Viasat sells tactical data communications business to L3Harris for $1.96 billion

L3Harris announced recently that they are acquiring Viasat’s Link 16 business for $1.96 billion. This announcement, coming on the heels of the recent Viasat hack in Ukraine, gave me an excuse to dig deeper into the role that Cybersecurity plays in the Mergers and Acquisitions (M&A) process. 

Historically, the M&A process has focused on legal and financial due diligence, ensuring that the product that was being acquired was not in breach of any laws and that the financial information provide was accurate. These days however, it is becoming increasingly common to also perform Cyber due diligence in order to assess the current state of a products cyber security posture. 

There are multiple elements that can complicate assessing the current state  of a products cyber posture. The following is a high level introduction to some of the main concerns a security researcher might have when completing a security assessment. 

Incomplete Information

Lack of cyber security artifacts such as logs, documentation, and evidence of past intrusions can make it difficult to properly assess the security posture of a product. Investigators may have to work with incomplete information when making their assessment which can lead to incorrect assumptions. This is particularly important to emphasize when you know that a system has been attacked in the past, as the attackers may have left backdoors in the system that you are now acquiring.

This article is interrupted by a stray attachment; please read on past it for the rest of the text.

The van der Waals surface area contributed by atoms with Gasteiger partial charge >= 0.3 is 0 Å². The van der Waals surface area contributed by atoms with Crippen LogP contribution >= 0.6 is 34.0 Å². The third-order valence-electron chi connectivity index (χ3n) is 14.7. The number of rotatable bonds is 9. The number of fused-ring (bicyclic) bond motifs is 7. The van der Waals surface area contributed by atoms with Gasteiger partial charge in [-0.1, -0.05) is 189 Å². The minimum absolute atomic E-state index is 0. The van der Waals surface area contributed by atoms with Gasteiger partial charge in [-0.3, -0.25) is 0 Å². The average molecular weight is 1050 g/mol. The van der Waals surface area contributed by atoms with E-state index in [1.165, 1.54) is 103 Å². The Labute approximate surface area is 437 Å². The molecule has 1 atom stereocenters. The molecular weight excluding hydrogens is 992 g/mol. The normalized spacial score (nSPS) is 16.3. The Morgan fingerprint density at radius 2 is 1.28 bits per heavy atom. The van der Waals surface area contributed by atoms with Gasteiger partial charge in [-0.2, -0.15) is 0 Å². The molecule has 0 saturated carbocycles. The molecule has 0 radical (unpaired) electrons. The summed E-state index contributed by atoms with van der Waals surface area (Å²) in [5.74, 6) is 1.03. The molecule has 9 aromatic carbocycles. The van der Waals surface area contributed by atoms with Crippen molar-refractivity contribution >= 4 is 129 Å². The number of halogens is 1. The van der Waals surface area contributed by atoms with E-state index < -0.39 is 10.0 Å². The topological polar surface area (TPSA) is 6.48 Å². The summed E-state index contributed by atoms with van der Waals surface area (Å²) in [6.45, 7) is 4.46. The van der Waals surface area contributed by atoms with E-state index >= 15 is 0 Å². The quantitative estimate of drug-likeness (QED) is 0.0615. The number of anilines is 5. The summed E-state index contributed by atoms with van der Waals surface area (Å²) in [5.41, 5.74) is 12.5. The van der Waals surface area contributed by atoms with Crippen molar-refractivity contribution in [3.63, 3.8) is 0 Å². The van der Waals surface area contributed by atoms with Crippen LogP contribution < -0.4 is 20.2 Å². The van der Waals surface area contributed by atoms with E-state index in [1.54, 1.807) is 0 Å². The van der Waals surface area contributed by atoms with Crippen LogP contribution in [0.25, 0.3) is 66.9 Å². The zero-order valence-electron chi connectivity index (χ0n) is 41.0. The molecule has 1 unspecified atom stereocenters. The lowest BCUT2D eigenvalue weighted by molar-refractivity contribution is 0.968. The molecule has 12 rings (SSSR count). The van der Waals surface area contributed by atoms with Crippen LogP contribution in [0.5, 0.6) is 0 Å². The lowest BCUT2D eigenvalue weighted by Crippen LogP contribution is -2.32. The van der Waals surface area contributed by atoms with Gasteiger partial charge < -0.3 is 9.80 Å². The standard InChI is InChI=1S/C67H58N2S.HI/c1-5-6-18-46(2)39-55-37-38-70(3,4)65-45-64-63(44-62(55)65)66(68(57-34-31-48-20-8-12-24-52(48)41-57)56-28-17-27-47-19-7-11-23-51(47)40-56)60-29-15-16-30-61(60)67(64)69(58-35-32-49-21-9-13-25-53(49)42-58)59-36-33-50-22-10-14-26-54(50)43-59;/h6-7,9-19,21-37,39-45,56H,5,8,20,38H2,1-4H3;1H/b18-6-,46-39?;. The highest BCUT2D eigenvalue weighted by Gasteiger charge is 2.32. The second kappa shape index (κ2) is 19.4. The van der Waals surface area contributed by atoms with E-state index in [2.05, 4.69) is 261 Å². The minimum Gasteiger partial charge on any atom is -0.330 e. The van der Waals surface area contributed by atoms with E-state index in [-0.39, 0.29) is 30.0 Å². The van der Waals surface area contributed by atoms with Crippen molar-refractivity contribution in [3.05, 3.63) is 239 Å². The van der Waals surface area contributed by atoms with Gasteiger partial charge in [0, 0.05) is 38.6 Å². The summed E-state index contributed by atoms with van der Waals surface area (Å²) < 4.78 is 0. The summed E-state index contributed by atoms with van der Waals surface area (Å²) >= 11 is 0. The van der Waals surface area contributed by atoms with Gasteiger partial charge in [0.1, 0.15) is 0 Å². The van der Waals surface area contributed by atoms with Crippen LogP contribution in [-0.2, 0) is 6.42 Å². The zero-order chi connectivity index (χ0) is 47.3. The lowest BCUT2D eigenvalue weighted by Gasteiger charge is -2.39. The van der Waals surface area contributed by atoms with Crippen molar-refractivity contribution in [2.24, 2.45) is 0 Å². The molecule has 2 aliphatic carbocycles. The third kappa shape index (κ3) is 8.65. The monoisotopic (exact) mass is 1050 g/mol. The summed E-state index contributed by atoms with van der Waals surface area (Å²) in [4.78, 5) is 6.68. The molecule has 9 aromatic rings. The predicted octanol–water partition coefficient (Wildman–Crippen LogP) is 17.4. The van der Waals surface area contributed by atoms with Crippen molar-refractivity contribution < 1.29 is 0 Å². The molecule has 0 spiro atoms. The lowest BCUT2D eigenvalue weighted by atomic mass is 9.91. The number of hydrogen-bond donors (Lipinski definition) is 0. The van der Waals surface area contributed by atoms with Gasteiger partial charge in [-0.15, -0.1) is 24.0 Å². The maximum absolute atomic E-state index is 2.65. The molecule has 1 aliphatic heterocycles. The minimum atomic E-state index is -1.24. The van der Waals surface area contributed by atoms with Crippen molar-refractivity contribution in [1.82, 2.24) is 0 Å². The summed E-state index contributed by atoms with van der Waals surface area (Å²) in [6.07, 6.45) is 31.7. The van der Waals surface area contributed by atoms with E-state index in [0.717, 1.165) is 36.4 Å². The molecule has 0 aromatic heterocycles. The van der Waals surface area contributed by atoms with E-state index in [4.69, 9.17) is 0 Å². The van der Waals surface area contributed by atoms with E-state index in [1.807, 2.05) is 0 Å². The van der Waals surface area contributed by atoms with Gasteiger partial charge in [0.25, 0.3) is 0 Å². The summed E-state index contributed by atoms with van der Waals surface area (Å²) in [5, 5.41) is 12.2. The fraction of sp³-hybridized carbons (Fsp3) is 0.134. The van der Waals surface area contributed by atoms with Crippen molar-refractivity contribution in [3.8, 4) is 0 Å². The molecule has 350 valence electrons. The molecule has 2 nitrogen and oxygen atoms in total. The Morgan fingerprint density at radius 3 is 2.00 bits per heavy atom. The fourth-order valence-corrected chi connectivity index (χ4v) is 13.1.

There is often a lack of accountability during the transition period. It can be difficult to ascertain who is responsible for the security of each part of the product, especially in organizations as big as Viasat. Likely, multiple teams have contributed in various ways to a products security and the responsibility handoff during the transition just muddies the water further. This add an additional level of challenge to the security researchers task while also adding a substantial delay to the assessment.

Historical Information

Investigators will complete tech assessments and penetration tests of the product, but that will only assess the current state of the system. Investigators typically lack knowledge of the historical state of the system where any intrusions likely occurred. This can allow past vulnerabilities to slip through unnoticed and unpatched by the acquiring organization.


There is added risk to both companies during the integration process. Adversaries who are aware of the transition can take advantage of the possible open networks and integration activities to establish a foothold in the system. There is also an immediate increase in complexity of the product if it is integrated into a new system which will be difficult to properly lock down initially. 

Human Element

The Human element of a transition also increases the risk of cyber security incidents. The confusion of the integration process opens up the very real possibility of phishing attempts on both involved companies. There is also an increase in insider threat behavior as the company being acquired may be laying off employees as a result of the M&A. These disgruntled employees are much easier for adversaries to manipulate. 

What does this mean for L3Harris

Given Viasat’s recent high profile hack, L3Harris should double down on their Cybersecurity due diligence during this M&A process with a particular focus on the historic state of the system in order to flush out any potential footholds that the previous threat actors may have left behind. Depending on the quality of the logging and documentation that is provided, this task may be quite challenging. As L3Harris intends to continue to use this new product in Government related assets, this task is particularly important to get right. 

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